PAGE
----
We have spoken repeatedly about the difference between climate science scepticism and climate science denial. Scepticism is at the heart of the scientific enterprise; a sceptical approach to knowledge claims is consistent with the contingent, or provisional, nature of scientific knowledge.
Climate scientists are themselves sceptical about climate science in that they know that while they have learned a great deal about how our climate works, there is much that is either unknown or that can be known better. With that in mind, I provide for your enlightenment a skceptic’s guide to climate science published by the Berkeleyearth.org. It’s interesting that the Professor of Physics Richard Muller, the founder and scientific director, is a self-admitted ‘converted sceptic’. Indeed, he once believed that the gaps in the scientific knowledge of climate change were so large that he doubted the very existence of global warming. In this op-ed in the New York Times, Muller writes:
Three years ago I identified problems in previous climate studies that, in my mind, threw doubt on the very existence of global warming. Last year, following an intensive research effort involving a dozen scientists, I concluded that global warming was real and that the prior estimates of the rate of warming were correct. I’m now going a step further: Humans are almost entirely the cause.
My total turnaround, in such a short time, is the result of careful and objective analysis by the Berkeley Earth Surface Temperature project, which I founded with my daughter Elizabeth. Our results show that the average temperature of the earth’s land has risen by two and a half degrees Fahrenheit over the past 250 years, including an increase of one and a half degrees over the most recent 50 years. Moreover, it appears likely that essentially all of this increase results from the human emission of greenhouse gases.
These findings are stronger than those of the Intergovernmental Panel on Climate Change, the United Nations group that defines the scientific and diplomatic consensus on global warming.
Although there is strong scientific evidence of human-induced global warming, there are still many issues that are scientifically not settled. Read the following short, but instructive document to learn how to become an informed climate science sceptic. The alternative is to look as uninformed as this guy:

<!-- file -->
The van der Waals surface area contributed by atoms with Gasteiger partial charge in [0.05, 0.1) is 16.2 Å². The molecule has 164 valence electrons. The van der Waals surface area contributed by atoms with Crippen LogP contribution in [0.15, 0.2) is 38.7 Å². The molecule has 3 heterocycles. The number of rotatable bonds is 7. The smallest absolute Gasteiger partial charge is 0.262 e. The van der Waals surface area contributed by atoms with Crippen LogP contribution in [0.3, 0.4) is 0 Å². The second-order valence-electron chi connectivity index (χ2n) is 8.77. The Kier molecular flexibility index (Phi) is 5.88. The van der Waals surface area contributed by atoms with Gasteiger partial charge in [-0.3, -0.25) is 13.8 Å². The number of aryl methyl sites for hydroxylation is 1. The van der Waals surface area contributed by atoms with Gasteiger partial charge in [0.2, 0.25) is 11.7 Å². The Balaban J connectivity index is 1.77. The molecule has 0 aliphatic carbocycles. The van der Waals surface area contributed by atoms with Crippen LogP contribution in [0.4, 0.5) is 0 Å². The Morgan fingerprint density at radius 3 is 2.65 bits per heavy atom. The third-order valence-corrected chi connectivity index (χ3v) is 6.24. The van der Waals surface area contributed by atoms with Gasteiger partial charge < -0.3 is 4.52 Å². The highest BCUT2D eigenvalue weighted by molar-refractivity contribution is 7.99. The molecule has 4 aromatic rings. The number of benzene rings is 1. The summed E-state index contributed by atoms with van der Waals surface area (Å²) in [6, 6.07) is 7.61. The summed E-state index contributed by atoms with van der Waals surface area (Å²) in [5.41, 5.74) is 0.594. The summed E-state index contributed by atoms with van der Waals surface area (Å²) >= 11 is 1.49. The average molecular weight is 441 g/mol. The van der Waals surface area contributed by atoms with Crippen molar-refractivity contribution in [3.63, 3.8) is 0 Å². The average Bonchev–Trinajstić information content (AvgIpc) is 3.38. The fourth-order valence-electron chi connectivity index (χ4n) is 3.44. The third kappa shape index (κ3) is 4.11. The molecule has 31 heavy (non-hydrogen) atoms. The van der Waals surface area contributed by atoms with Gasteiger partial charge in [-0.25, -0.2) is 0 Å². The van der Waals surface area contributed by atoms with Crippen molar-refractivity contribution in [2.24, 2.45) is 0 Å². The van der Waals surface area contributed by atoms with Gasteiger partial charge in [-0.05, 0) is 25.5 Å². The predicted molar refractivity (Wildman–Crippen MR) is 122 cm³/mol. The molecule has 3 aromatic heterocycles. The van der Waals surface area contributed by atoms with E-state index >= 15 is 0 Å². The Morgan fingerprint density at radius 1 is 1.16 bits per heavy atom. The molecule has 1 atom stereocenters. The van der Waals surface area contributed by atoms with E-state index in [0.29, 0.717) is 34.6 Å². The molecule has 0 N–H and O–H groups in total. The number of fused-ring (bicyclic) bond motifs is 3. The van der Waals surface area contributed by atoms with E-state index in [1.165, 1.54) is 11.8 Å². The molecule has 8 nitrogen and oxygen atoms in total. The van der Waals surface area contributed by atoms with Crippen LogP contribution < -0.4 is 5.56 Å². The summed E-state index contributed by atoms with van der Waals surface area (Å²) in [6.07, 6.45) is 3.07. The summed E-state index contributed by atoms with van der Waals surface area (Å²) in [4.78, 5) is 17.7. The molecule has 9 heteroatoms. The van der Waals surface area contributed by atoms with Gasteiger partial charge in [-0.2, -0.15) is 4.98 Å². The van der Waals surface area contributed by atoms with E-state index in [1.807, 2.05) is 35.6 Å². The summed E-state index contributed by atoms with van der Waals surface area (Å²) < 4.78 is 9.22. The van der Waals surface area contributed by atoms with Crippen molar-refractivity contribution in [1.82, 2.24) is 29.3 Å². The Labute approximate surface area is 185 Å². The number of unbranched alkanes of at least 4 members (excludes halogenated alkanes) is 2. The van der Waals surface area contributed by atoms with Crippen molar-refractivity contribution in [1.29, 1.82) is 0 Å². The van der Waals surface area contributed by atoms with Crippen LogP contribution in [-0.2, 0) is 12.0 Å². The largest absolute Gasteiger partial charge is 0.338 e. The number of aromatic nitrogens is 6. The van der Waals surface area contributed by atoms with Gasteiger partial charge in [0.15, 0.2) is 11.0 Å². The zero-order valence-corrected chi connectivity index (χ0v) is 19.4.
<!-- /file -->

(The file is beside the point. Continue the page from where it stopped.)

In intro to comparative, we have generally compared spatially across countries (or states). There is a lot of explanatory power, however, that can be achieved by modeling and comparing political phenomena at the sub-national level. Maximilian Auffhammer and Richard Carson–two economists–have done this by modeling the rise in Chinese CO2 emissions, using a panel data set at the provincial level in China. Their data set includes 30 provincial-level entities (or provinces) analyzed between 1985 and 2004. See a post I made on China’s pollution problems and economic growth here. I’ve reproduced a slide show from the post below. Here’s a snippet from their paper, which can be accessed here:
The People’s Republic of China (PRC) has long been seen as the key future participant to an effective agreement limiting the adverse impacts of climate change. It is currently the number two emitter of carbon dioxide (CO2) and is about to overtake the United States, who has held this position since 1890, as the leading emitter. Further, the United States has long preconditioned its adherence to any international agreement such as the Kyoto Protocol on China’s formal concurrence that it would also undertake substantial CO2 reductions. Efforts to reach such an agreement failed in the late 1990’s during the Clinton administration and the Bush administration decided not to pursue policies that would allow it to sign the treaty and have it rati¯ed by the U.S. Senate.
This paper presents econometric forecasts that strongly suggest that the short to medium term path of Chinese CO2 emissions has increased by a factor of two or more since that time. Our best forecast has China’s CO2 emissions surpassing the United States before the year 2010 rather than 2020 as previously anticipated (Intergovernmental Panel on Climate Change, 2000; Siddiqi, Streets, Wu and He, 1994; Panayotou, Sachs and Zwane, 2002). Our focus in this paper is on exploring alternative econometric specifications for forecasting China’s CO2 emissions using a rich new panel dataset from 1985 to 2004 at the provincial level. The prediction of a dramatic recent increase in the predicted path of China’s CO2 emissions over the short to medium term horizon is shown to be robust to a wide range of alternative specifications. We show, however, that it is possible to strongly reject both the standard engineering specifications that appear in the Intergovernmental Panel on Climate Change (2000), and the recent Stern Report (2006) as well as the popular environmental Kuznets curve specification. All of the “best” models are dynamic in nature employing some type of lag structure, which is consistent with the nature of an installed durable capital stock.